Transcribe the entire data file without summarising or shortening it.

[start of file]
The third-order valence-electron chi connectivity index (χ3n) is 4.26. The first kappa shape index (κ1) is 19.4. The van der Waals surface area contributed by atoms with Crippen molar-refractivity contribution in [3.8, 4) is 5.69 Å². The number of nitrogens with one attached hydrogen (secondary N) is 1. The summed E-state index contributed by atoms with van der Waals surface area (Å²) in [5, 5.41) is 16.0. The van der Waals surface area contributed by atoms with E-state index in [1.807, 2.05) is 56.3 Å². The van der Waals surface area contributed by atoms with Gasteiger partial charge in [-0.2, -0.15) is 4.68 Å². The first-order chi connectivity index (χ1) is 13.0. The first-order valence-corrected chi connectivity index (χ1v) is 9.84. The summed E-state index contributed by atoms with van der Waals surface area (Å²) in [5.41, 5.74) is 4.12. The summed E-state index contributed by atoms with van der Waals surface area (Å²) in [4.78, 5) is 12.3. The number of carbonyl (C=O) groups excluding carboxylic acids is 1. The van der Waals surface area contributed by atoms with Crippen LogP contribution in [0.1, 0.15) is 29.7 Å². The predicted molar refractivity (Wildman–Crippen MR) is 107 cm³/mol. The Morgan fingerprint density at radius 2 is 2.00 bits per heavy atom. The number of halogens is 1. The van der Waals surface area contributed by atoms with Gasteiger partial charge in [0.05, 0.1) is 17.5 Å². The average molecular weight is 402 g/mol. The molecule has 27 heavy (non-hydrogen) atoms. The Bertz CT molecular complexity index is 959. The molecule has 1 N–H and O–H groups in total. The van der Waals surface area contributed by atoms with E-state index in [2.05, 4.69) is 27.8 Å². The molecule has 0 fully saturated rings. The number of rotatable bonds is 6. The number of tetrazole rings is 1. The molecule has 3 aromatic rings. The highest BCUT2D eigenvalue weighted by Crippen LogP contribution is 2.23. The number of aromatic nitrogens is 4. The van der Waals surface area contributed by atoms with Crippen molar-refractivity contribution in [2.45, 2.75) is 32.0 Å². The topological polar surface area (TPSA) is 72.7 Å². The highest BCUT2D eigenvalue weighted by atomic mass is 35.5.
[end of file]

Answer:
The third-order valence-electron chi connectivity index (χ3n) is 4.26. The first kappa shape index (κ1) is 19.4. The van der Waals surface area contributed by atoms with Crippen molar-refractivity contribution in [3.8, 4) is 5.69 Å². The number of nitrogens with one attached hydrogen (secondary N) is 1. The summed E-state index contributed by atoms with van der Waals surface area (Å²) in [5, 5.41) is 16.0. The van der Waals surface area contributed by atoms with E-state index in [1.807, 2.05) is 56.3 Å². The van der Waals surface area contributed by atoms with Gasteiger partial charge in [-0.2, -0.15) is 4.68 Å². The first-order chi connectivity index (χ1) is 13.0. The first-order valence-corrected chi connectivity index (χ1v) is 9.84. The summed E-state index contributed by atoms with van der Waals surface area (Å²) in [5.41, 5.74) is 4.12. The summed E-state index contributed by atoms with van der Waals surface area (Å²) in [4.78, 5) is 12.3. The number of carbonyl (C=O) groups excluding carboxylic acids is 1. The van der Waals surface area contributed by atoms with Crippen LogP contribution in [0.1, 0.15) is 29.7 Å². The predicted molar refractivity (Wildman–Crippen MR) is 107 cm³/mol. The Morgan fingerprint density at radius 2 is 2.00 bits per heavy atom. The number of halogens is 1. The van der Waals surface area contributed by atoms with Gasteiger partial charge in [0.05, 0.1) is 17.5 Å². The average molecular weight is 402 g/mol. The molecule has 27 heavy (non-hydrogen) atoms. The Bertz CT molecular complexity index is 959. The molecule has 1 N–H and O–H groups in total. The van der Waals surface area contributed by atoms with E-state index in [2.05, 4.69) is 27.8 Å². The molecule has 0 fully saturated rings. The number of rotatable bonds is 6. The number of tetrazole rings is 1. The molecule has 3 aromatic rings. The highest BCUT2D eigenvalue weighted by Crippen LogP contribution is 2.23. The number of aromatic nitrogens is 4. The van der Waals surface area contributed by atoms with Crippen molar-refractivity contribution in [2.45, 2.75) is 32.0 Å². The topological polar surface area (TPSA) is 72.7 Å². The highest BCUT2D eigenvalue weighted by atomic mass is 35.5.